HID light startup sequence
Ignition and takeover
Apply a voltage above 300V that is sufficient to take over (past the peak on the right in the diagram and start arcing). However, the HID lamp is still insulated, so the high-voltage pulse superposition causes the arc tube to electrically breakdown (over the peak on the left in the diagram).
After discharge begins, sufficient current needs to be provided (making the power higher than one-fourth of the rated value, but not more than twice the rated current). The lamp impedance during glow discharge is above 1kΩ, so a lamp voltage much higher than the rated voltage is required. When a hot spot forms on the electrode and arcing begins, the lamp impedance drops dramatically. If the takeover fails and the discharge goes out, the high voltage pulse is applied again. The process is almost instantaneous.
After the arc discharge begins, the lamp impedance is as low as a dozen ohms, and due to current limitations (twice the lamp rating or ballast capacity), the lamp cannot be supplied with rated power. As the temperature increases, the materials in the arc tube (mercury, metal halides, sodium amalgam, etc.) evaporate and begin to emit intense light from the excited metal atoms. As the vapor pressure increases, the lamp impedance increases and therefore the lamp power increases. After reaching the rated power, the control enters the constant power mode, but the lamp impedance continues to rise and the current decreases.
After a few minutes, the lamp will reach thermal equilibrium and the impedance of the lamp will become stable. Steady-state lamp voltage varies depending on specifications, generally around 85 to 115V.
When the HID lamp is working, the gas pressure can reach from 1 atom to several atoms. After the lamp is turned off, the gas pressure and breakdown voltage remain high for a period of time, so it cannot be restarted until the lamp temperature drops to a sufficient level to light it again. Relight time depends on the thermal design of the lamp and fixture, ranging from a few minutes to more than ten minutes for mercury and metal halide lamps, and less than a minute for high-pressure sodium lamps.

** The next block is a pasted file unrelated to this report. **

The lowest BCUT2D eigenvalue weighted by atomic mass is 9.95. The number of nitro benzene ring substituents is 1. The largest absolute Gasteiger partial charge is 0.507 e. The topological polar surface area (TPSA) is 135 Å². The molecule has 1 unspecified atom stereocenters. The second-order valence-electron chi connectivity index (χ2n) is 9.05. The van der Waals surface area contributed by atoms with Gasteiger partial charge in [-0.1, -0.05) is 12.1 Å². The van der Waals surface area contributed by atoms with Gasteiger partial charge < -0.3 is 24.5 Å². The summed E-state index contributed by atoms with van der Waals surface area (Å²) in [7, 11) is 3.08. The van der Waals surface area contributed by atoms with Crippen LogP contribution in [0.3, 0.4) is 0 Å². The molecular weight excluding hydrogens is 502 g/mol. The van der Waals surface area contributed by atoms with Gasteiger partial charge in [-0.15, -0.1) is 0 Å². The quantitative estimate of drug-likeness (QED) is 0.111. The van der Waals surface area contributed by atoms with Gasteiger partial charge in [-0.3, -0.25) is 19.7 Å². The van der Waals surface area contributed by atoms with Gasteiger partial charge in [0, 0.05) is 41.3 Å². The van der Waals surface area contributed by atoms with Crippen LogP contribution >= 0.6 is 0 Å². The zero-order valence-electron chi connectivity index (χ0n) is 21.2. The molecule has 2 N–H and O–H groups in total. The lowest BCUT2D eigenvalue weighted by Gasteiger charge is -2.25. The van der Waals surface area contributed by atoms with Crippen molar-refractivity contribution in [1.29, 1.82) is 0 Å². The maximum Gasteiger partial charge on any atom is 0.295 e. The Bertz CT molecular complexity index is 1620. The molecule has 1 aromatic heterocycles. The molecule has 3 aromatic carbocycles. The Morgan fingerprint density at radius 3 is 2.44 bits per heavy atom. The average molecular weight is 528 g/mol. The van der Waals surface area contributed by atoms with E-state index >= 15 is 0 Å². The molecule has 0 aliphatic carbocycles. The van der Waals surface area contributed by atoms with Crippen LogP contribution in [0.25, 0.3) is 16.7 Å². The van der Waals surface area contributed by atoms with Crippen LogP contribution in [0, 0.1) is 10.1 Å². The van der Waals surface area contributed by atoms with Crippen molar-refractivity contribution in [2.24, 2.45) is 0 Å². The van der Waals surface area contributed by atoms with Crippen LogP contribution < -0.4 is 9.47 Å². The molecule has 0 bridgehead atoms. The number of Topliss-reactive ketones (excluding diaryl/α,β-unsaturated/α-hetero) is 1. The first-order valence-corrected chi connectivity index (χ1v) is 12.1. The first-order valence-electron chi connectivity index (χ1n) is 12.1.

Lamp driver configuration
Figure 12. Lamp driver schematic
Figure 12 shows the schematic of the driver block. The red and blue symbols in the schematic correspond to the probe points in the screenshot shown in this article.
Initially, I planned to use C-CCM, but the ripple current was large and a large-sized inductor was needed to meet the working conditions. So I used the spreadsheet buck.xlsx to calculate and decided to use CCM for the buck converter. Due to the hard switching of hundreds of volts, transistor Q2 dissipates a very large 3W.
When the low-side switch is a diode as in this configuration, the floating supply to the high-side driver cannot charge in the initial state and at no load. For this purpose, charge register R9 and bleed register R41 are placed to ensure initial charging at startup and freewheeling operation after startup (switching node drops to 0V), even without load.
Figure 13. Lamp control diagram
Figure 14. Waveform
Figure 13 and Figure 14 show the block diagrams of the lamp control and operating waveforms respectively (Ch1: point H, Ch2: point J, Ch4: point G). The buck converter is constant power controlled, so it not only feeds back the output current buf, but also feeds back the output voltage. The current control loop, the secondary loop, needs to be controlled responsively, so the PID parameters can be configured for each lamp configuration. The power control loop is the main loop and does not need to be controlled so fast (too fast will interfere with the current control and cause the light to flicker), so it is only controlled in item I. These control parameters can be preset and selected via thumbwheel switches.